Even I, someone who continually fights to rise above my own inherent cynical vortexes, could not have believed that this was possible. I was even holding out a faint hope that John Zogby's scientific polling was a statistical aberration--that people leaving the voting booths could not identify Harry Reid, Nancy Pelosi, or even draw a contemporary relational arc to William Ayers--even when presented with the names beforehand. But they could instantly tell you by name, which candidate wore a $150,000 dress, has a pregnant teenage daughter, and got herself kicked off of Team Feminism by allowing her downs baby to take up space on the Terra Firma.
Nope. I wanted to disbelieve the notion that our country is so historically illiterate. I really did.
I was also hoping there was a civic-minded disconnect between those that believe Al Franken borrows his comedic timing from some acerbic, Dionysian muse and those he believes to be his solid constituents. Well, apparently not.
For those not tuned into the balance of power struggle in Minnesota, it comes down to this. Republican Norm Coleman leads former Saturday Night Live alum Al Franken by 215 votes. The gap was much larger for Coleman, until ballots supposedly left unattended overnight in a poll-worker's car magically helped reduce this unjust chasm.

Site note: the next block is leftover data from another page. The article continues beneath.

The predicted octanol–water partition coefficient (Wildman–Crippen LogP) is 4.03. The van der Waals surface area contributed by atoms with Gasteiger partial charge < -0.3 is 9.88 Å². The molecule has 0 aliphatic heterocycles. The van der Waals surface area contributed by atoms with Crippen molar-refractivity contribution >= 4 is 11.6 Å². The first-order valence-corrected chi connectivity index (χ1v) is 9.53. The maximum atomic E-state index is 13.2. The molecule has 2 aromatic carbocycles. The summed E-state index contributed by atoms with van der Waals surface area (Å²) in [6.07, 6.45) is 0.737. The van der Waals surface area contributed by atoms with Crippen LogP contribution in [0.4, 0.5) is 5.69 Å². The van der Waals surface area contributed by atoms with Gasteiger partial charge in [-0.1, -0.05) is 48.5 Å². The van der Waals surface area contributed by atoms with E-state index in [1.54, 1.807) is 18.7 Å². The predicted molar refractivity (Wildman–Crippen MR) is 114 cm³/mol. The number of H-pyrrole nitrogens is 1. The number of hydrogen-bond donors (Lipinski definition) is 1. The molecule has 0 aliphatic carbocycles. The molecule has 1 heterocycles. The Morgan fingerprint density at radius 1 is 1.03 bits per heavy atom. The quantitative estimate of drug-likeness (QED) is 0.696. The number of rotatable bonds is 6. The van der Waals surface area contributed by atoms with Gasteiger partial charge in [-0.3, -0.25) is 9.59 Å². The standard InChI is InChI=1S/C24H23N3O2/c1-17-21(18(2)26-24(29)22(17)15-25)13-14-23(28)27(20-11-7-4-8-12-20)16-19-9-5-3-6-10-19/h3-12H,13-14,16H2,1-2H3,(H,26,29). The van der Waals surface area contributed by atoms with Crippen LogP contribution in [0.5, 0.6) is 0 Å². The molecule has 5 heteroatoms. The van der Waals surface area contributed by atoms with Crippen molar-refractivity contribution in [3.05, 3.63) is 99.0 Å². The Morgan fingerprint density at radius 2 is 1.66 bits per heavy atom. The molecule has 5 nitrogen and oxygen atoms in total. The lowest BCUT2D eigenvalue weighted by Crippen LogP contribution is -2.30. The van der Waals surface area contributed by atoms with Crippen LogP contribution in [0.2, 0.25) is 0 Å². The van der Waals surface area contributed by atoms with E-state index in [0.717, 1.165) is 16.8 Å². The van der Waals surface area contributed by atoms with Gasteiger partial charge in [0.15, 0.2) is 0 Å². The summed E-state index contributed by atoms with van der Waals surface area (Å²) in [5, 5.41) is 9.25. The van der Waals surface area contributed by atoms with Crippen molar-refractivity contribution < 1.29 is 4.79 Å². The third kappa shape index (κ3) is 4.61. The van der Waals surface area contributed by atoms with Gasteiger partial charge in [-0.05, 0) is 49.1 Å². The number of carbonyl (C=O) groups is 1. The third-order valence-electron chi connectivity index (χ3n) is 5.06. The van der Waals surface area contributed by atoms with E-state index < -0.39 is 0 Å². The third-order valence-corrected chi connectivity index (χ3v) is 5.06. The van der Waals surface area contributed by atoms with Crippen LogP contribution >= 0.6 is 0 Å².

So now, the tally certified, a recount has ensued. Okay, that's natural, right? Right. It's not the recount or even the razor-thin margins in the ballot process that feed the monster I mentioned above. It's the Franken campaign's absolute assuredness that idiots and dullards will tip the balance for him. Take a look at who his attorney, Bill Starr, puts into these categories:
"People who voted for Coleman are more likely to have taken the SAT in their lifetime," he said. "They've filled in circles. Franken voters are probably not college-educated. They're new voters and immigrants. They've been brought in by groups like ACORN, from the inner cities. They're more likely to make mistakes. I've bounced this off of minority people, and they agree with me."Put aside for a moment the sheer lunacy of this assessment for a moment, and just do a transposition for a moment. If Coleman's lawyer had made a statement like this, the Minnesota Supreme Court would declare the statement a rhetorical hate crime and hand Franken the vote by default.
Like I said, I wanted to see the sunny side. We'll see.